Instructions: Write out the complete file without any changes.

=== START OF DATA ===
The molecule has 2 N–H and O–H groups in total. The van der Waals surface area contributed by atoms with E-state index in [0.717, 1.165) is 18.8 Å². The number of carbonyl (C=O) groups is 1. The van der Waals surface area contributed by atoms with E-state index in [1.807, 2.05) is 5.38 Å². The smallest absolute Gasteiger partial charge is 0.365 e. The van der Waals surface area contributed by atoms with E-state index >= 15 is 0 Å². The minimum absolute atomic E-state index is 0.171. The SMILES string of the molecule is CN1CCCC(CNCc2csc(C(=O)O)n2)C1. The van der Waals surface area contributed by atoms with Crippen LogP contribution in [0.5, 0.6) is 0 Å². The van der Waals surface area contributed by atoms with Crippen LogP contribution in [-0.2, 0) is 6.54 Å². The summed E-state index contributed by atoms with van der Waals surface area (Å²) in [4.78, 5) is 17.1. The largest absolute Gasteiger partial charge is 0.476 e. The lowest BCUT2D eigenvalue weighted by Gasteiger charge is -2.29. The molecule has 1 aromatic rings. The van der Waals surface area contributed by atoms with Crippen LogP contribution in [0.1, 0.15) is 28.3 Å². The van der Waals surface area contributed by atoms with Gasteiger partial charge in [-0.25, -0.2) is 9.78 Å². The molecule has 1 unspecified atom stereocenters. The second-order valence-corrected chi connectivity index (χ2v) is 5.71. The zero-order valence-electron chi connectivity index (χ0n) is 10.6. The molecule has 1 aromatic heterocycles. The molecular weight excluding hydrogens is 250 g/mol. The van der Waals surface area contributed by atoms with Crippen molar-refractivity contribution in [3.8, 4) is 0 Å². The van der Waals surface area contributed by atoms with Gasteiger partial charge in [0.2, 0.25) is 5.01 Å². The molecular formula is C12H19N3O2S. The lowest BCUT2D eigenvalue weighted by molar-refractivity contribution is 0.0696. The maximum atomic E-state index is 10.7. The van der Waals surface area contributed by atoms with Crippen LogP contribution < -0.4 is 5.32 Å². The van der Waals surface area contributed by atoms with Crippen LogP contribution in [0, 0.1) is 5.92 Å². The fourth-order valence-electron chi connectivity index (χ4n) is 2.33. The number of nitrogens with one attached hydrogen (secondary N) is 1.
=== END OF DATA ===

The molecule has 2 N–H and O–H groups in total. The van der Waals surface area contributed by atoms with E-state index in [0.717, 1.165) is 18.8 Å². The number of carbonyl (C=O) groups is 1. The van der Waals surface area contributed by atoms with E-state index in [1.807, 2.05) is 5.38 Å². The smallest absolute Gasteiger partial charge is 0.365 e. The van der Waals surface area contributed by atoms with E-state index >= 15 is 0 Å². The minimum absolute atomic E-state index is 0.171. The SMILES string of the molecule is CN1CCCC(CNCc2csc(C(=O)O)n2)C1. The van der Waals surface area contributed by atoms with Crippen LogP contribution in [0.5, 0.6) is 0 Å². The van der Waals surface area contributed by atoms with Crippen LogP contribution in [-0.2, 0) is 6.54 Å². The summed E-state index contributed by atoms with van der Waals surface area (Å²) in [4.78, 5) is 17.1. The largest absolute Gasteiger partial charge is 0.476 e. The lowest BCUT2D eigenvalue weighted by Gasteiger charge is -2.29. The molecule has 1 aromatic rings. The van der Waals surface area contributed by atoms with Crippen LogP contribution in [0.1, 0.15) is 28.3 Å². The van der Waals surface area contributed by atoms with Gasteiger partial charge in [-0.25, -0.2) is 9.78 Å². The molecule has 1 unspecified atom stereocenters. The second-order valence-corrected chi connectivity index (χ2v) is 5.71. The zero-order valence-electron chi connectivity index (χ0n) is 10.6. The molecule has 1 aromatic heterocycles. The molecular weight excluding hydrogens is 250 g/mol. The van der Waals surface area contributed by atoms with Crippen molar-refractivity contribution in [3.8, 4) is 0 Å². The van der Waals surface area contributed by atoms with Gasteiger partial charge in [0.2, 0.25) is 5.01 Å². The molecular formula is C12H19N3O2S. The lowest BCUT2D eigenvalue weighted by molar-refractivity contribution is 0.0696. The maximum atomic E-state index is 10.7. The van der Waals surface area contributed by atoms with Crippen LogP contribution < -0.4 is 5.32 Å². The van der Waals surface area contributed by atoms with Crippen LogP contribution in [0, 0.1) is 5.92 Å². The fourth-order valence-electron chi connectivity index (χ4n) is 2.33. The number of nitrogens with one attached hydrogen (secondary N) is 1.